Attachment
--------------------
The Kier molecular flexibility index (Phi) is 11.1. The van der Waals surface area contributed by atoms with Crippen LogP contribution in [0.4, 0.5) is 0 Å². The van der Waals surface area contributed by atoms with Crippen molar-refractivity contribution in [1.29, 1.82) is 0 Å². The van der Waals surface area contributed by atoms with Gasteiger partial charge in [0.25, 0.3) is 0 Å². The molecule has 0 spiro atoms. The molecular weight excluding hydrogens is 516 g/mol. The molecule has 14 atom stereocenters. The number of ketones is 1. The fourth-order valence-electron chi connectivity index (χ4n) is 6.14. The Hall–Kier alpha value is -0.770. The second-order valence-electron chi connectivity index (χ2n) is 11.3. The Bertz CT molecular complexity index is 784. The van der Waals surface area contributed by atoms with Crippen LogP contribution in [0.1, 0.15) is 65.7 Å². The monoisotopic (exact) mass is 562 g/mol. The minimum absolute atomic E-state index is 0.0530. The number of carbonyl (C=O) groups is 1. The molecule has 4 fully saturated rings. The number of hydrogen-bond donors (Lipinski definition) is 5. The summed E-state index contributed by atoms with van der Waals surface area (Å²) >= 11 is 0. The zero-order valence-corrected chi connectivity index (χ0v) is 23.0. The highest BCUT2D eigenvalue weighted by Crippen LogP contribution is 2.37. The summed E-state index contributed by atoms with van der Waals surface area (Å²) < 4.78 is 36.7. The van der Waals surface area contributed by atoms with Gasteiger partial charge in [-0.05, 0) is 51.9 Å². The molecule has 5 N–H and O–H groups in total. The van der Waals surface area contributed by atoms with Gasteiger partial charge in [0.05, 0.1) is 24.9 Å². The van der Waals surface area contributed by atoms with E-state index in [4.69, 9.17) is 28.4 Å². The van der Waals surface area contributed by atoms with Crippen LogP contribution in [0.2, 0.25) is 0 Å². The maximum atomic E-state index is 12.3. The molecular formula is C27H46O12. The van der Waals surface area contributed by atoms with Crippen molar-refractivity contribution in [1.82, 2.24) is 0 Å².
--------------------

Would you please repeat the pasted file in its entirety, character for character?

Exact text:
The Kier molecular flexibility index (Phi) is 11.1. The van der Waals surface area contributed by atoms with Crippen LogP contribution in [0.4, 0.5) is 0 Å². The van der Waals surface area contributed by atoms with Crippen molar-refractivity contribution in [1.29, 1.82) is 0 Å². The van der Waals surface area contributed by atoms with Gasteiger partial charge in [0.25, 0.3) is 0 Å². The molecule has 0 spiro atoms. The molecular weight excluding hydrogens is 516 g/mol. The molecule has 14 atom stereocenters. The number of ketones is 1. The fourth-order valence-electron chi connectivity index (χ4n) is 6.14. The Hall–Kier alpha value is -0.770. The second-order valence-electron chi connectivity index (χ2n) is 11.3. The Bertz CT molecular complexity index is 784. The van der Waals surface area contributed by atoms with Crippen LogP contribution in [0.1, 0.15) is 65.7 Å². The monoisotopic (exact) mass is 562 g/mol. The minimum absolute atomic E-state index is 0.0530. The number of carbonyl (C=O) groups is 1. The molecule has 4 fully saturated rings. The number of hydrogen-bond donors (Lipinski definition) is 5. The summed E-state index contributed by atoms with van der Waals surface area (Å²) >= 11 is 0. The zero-order valence-corrected chi connectivity index (χ0v) is 23.0. The highest BCUT2D eigenvalue weighted by Crippen LogP contribution is 2.37. The summed E-state index contributed by atoms with van der Waals surface area (Å²) < 4.78 is 36.7. The van der Waals surface area contributed by atoms with Gasteiger partial charge in [-0.05, 0) is 51.9 Å². The molecule has 5 N–H and O–H groups in total. The van der Waals surface area contributed by atoms with Gasteiger partial charge in [0.05, 0.1) is 24.9 Å². The van der Waals surface area contributed by atoms with E-state index in [4.69, 9.17) is 28.4 Å². The van der Waals surface area contributed by atoms with Crippen LogP contribution in [0.2, 0.25) is 0 Å². The maximum atomic E-state index is 12.3. The molecular formula is C27H46O12. The van der Waals surface area contributed by atoms with Crippen molar-refractivity contribution in [1.82, 2.24) is 0 Å².